A rule of thumb when dealing with large ap- plications is collecting coverage for each single test separately rather than using one long session for all tests at once.

Also, the profiler needs to dynamically collect data from the profiled application about executed binary instructions, so the profiler is in danger of running out of memory.

That is why a rule of thumb when dealing with large applications is collecting coverage for each single test separately rather than using one long session for all tests at once. First, this gives better profiling performance and helps avoid memory limit issues. Second, it is generally easier to isolate issues, should those come up during profiling, and relate them to a specific test rather than a contin- uous sequence of tests.

This approach, however, leaves you with multiple coverage result sets from multiple profiler runs. You will then need to combine these individual result sets to get the total coverage percentage for your project. In AQtime, this is done by merging two or more sets of coverage results.

The resulting merged report shows you aggregated data for multiple coverage test runs. Here, a source code line is reported covered if it was covered in at least one of the result sets that were merged into the report. The total coverage for functions, source files, binary modules and the entire project is also re-calculated based on the summarized data, so you can easily know these totals for all the test runs performed.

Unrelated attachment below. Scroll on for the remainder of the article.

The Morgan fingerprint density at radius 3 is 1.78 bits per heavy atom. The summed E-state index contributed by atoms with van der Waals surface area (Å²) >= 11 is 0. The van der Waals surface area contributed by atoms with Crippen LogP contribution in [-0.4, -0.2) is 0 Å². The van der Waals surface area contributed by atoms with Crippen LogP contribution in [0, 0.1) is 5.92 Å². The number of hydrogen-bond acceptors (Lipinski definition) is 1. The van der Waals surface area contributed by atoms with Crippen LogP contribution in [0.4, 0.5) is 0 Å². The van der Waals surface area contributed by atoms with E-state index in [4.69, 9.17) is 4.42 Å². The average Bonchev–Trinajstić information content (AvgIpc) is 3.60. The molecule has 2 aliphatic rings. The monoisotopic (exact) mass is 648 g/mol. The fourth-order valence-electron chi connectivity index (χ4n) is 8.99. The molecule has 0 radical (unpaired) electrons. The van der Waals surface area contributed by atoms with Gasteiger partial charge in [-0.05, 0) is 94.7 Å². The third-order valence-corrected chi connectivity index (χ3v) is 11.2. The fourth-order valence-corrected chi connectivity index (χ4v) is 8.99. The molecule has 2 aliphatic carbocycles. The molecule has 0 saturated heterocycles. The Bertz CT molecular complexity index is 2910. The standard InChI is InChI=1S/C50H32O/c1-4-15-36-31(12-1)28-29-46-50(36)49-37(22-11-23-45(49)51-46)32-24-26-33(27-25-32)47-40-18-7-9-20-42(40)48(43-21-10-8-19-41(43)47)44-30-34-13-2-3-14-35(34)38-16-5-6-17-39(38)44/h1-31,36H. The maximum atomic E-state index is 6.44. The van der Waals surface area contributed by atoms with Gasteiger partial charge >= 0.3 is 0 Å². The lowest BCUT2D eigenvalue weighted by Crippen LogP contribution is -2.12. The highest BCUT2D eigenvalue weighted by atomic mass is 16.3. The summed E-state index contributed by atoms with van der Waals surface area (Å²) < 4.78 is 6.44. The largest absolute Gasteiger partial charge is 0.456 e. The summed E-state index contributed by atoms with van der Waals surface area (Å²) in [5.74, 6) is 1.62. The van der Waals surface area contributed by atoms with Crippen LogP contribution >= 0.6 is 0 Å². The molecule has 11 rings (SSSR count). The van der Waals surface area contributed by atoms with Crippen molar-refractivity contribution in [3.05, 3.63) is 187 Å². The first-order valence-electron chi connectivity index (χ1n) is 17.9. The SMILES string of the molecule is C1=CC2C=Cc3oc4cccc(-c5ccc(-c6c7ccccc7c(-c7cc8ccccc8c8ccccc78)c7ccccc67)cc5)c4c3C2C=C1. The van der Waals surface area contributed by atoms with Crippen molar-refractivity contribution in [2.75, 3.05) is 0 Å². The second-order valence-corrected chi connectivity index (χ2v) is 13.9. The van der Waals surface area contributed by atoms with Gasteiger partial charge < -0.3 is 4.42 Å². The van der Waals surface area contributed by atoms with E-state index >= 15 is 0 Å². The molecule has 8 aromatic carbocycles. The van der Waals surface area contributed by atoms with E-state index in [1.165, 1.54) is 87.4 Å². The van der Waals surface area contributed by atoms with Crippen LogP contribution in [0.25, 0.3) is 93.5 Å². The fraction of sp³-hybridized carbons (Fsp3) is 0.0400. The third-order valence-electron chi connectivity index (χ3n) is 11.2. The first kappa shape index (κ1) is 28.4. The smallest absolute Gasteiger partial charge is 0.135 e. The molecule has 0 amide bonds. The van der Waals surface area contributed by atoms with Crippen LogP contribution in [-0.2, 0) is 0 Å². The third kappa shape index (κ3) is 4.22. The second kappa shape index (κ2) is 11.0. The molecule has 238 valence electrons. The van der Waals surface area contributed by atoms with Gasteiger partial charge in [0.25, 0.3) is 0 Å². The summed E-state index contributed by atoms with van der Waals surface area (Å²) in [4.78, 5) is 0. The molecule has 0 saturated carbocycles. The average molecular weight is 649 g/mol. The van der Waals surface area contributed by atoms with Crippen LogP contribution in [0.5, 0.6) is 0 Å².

Increase Application Timeouts and Test Run Timeouts During Coverage Analysis

In general, adding coverage analysis to tests increases test runtime because collecting coverage has some runtime overhead. Typically, while this overhead is pretty small, it varies depending on a number of factors, such as:

  • The number of application modules, functions and source code lines being analyzed at once. For example, analyzing code coverage for 5-10 modules is faster than for 50 modules.
  • The level of code coverage analysis. For example, function coverage analysis has better runtime performance than line coverage analysis.
  • Computer hardware configuration. For example, coverage profiling on a physical machine is faster than on a virtual machine.

In some cases, the performance overhead is low to insignificant. In other cases, the performance impact can cause the application execution to go a different source code path. This can happen with applications that interact with external resources (databases, web servers, remote computers, other applications and so on) or include time-sensitive components. With certain applications, even a minimum performance degradation may cause the application to hit its timeout limits before completing operations, and therefore trigger timeout-related code. As a result, the application may behave differently during coverage profiling than it does normally, and you may get different coverage data as different code paths are touched.